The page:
A type of ransomware called Stampado is available for a low price on the dark web. The ransomware is a threat to...
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networks and external drives. How does Stampado spread to removable drives, and how can enterprises protect their networks from this easy to get ransomware?
Ransomware is a growing industry, and new variants are continually showing up in the wild. The Stampado ransomware is interesting because it's being sold for a relatively low price of $39 on the dark web, and it includes self-propagating methods to spread itself through networks. The purchase of Stampado comes with a license that's being sold as a "lifetime guarantee" and has the ability to encrypt files of over 1,200 different extensions.
If there's no payment sent to the ransomware owner within 96 hours of being infected, all of the victim's encrypted files are then deleted. During this time, the malware deletes a random file every six hours until it reaches the deadline and wipes everything. The Stampado ransomware owners are using these deadlines to scare victims into paying. Also, Stampado has been seen encrypting other ransomware files and having the victims pay double for the files they want back.
Unlike many other variants that demand bitcoin payments via Tor, the Stampado ransomware displays an email address that it asks victims to contact. When doing so, they offer the ability to send one encrypted file to them to be decrypted for free to prove that they have the decryption key. This is their version of "proof of life" when it comes to ransomware.
The malware propagates itself normally via spam, drive-by downloads or through drives that have been infected with replicating versions of itself. The malware will install itself like other applications in the %AppData% directory as scvhost.exe -- this is an attempt to mimic the valid Windows executable of svchost.exe.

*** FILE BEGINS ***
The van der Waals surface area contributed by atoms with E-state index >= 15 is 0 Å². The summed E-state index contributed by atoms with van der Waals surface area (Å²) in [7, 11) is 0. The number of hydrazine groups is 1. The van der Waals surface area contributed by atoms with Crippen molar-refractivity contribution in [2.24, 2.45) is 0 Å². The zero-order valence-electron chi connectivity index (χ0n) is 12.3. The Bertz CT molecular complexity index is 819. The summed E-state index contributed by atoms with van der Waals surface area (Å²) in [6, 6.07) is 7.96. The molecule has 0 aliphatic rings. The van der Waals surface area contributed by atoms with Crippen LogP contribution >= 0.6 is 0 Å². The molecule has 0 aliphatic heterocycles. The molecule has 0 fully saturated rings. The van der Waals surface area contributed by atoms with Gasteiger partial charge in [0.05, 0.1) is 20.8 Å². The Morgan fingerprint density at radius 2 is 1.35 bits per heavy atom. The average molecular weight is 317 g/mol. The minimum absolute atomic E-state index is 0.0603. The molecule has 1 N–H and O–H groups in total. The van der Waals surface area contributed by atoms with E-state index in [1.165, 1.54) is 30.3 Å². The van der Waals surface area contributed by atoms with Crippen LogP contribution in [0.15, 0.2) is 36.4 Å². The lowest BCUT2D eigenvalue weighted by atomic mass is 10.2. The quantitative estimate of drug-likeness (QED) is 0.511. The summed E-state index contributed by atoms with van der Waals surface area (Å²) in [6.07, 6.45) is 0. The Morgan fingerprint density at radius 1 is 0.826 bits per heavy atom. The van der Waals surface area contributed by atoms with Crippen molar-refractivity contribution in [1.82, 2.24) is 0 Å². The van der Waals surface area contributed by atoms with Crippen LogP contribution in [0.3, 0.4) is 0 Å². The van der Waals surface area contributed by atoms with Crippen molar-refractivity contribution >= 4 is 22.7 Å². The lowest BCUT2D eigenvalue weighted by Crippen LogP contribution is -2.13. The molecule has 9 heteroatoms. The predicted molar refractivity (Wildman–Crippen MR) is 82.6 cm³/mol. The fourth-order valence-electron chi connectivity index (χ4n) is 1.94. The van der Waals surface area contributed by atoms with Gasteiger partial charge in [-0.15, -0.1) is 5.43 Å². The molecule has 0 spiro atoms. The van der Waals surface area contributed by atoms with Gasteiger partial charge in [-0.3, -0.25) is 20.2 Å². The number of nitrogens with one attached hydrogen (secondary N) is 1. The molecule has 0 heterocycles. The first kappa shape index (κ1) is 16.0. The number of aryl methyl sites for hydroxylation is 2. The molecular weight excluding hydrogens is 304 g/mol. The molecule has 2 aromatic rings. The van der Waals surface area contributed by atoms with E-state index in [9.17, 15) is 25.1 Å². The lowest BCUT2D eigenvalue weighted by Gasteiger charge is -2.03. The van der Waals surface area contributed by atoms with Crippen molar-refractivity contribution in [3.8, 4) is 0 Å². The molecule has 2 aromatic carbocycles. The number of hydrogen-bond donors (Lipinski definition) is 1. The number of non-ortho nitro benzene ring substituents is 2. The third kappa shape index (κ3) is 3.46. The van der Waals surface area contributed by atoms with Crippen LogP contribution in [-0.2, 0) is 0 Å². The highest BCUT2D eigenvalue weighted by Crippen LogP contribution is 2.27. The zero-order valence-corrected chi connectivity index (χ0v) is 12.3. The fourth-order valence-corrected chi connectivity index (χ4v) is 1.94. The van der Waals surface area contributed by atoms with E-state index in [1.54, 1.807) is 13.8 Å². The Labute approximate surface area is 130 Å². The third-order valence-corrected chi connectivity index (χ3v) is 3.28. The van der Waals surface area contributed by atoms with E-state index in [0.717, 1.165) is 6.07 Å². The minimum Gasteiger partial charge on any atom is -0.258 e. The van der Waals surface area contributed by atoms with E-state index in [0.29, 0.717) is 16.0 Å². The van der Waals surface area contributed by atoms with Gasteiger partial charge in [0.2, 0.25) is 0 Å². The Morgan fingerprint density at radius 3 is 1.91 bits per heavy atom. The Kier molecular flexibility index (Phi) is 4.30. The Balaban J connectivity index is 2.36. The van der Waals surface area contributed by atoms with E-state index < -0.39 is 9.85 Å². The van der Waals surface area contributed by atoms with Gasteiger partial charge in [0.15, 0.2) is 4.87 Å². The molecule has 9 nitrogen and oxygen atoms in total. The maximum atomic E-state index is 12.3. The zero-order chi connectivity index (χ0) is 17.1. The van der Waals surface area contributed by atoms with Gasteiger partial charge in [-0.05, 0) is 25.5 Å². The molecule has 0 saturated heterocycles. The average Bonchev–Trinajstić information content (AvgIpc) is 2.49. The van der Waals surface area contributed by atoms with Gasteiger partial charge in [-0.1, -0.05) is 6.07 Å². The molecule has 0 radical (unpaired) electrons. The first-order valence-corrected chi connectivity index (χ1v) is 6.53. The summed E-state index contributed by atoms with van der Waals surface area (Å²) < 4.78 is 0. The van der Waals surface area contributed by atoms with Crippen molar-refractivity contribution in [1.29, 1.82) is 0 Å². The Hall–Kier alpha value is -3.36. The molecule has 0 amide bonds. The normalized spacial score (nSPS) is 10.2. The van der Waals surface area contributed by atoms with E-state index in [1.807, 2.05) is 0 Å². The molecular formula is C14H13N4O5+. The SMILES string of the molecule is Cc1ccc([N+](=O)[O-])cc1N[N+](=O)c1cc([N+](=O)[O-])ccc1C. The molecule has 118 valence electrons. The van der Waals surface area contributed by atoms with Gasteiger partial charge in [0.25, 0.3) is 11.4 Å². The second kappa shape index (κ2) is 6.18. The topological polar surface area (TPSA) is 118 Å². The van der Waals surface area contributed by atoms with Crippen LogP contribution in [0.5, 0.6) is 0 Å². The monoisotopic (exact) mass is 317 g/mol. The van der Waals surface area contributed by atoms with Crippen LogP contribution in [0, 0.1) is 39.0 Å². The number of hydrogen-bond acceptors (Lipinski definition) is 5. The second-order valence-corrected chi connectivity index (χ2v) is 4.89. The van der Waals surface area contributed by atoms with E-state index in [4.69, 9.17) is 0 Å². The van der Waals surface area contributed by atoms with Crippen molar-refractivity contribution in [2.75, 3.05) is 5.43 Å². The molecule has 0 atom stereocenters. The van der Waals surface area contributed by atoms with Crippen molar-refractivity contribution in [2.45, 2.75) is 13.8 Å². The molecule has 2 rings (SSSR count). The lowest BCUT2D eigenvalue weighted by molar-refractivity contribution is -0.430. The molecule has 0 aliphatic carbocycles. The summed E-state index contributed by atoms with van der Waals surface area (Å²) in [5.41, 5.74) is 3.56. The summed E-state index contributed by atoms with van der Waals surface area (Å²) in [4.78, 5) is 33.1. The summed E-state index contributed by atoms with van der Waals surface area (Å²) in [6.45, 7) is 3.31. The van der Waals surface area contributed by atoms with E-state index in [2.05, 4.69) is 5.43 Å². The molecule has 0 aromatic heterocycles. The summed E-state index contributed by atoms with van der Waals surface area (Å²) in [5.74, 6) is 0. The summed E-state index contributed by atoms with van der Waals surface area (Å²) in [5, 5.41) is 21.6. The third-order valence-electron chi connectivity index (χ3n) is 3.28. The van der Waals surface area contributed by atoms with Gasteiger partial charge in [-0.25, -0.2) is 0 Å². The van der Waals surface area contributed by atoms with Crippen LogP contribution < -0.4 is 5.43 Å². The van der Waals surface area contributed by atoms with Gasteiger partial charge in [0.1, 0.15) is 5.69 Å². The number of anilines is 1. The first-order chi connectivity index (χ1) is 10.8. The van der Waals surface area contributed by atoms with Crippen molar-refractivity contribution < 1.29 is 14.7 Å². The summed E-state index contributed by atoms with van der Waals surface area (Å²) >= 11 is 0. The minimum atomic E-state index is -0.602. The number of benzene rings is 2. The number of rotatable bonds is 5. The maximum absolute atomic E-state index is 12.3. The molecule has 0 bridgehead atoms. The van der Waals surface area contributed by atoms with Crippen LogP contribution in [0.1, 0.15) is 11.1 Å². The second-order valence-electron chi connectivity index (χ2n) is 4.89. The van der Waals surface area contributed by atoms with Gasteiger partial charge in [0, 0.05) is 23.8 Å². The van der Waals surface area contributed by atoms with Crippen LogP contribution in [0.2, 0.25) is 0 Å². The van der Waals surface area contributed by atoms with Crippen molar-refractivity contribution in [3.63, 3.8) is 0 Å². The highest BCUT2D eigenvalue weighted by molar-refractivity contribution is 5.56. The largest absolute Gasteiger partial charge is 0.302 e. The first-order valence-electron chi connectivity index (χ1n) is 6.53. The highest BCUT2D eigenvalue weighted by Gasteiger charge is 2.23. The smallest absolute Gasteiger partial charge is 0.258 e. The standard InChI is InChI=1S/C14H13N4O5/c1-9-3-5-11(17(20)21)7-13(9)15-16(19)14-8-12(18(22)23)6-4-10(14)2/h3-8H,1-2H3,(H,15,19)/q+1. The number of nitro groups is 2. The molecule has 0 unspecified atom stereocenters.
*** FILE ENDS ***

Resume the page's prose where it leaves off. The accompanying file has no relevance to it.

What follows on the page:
Once installed, the ransomware replicates to all network and removable drives and starts encrypting files on them. While attaching to these drives, it makes a copy of itself that also hides all the current files and has them replaced with a shortcut to the installed malware. Once an unsuspecting user clicks the file (shortcut), it executes the malware that's lying dormant. After installation, the Stampado ransomware goes through known areas of a system to look for files, including home directories, and excludes particular directories of no interest to quicken the damage.
If an enterprise is infected with Stampado ransomware, the first thing to do is not pay the ransom. Paying the ransom allows these cybercriminals to continue developing other variants. The next step would be to find the process and kill it. This would at least stop the malware from deleting files in the meantime, and it will give you time to think. The next step would be to go to antimalware vendor Emsisoft and download the decryption code for the Stampado ransomware; Emsisoft CTO Fabian Wosar was able to create a tool that generates the code after going through the steps in the link.
In order to protect yourself from ransomware, follow the tried and true techniques of staying patched, not clicking on links you don't recognize in emails and backing up your data. These three areas of defense are tested techniques to mitigate being infected by ransomware.
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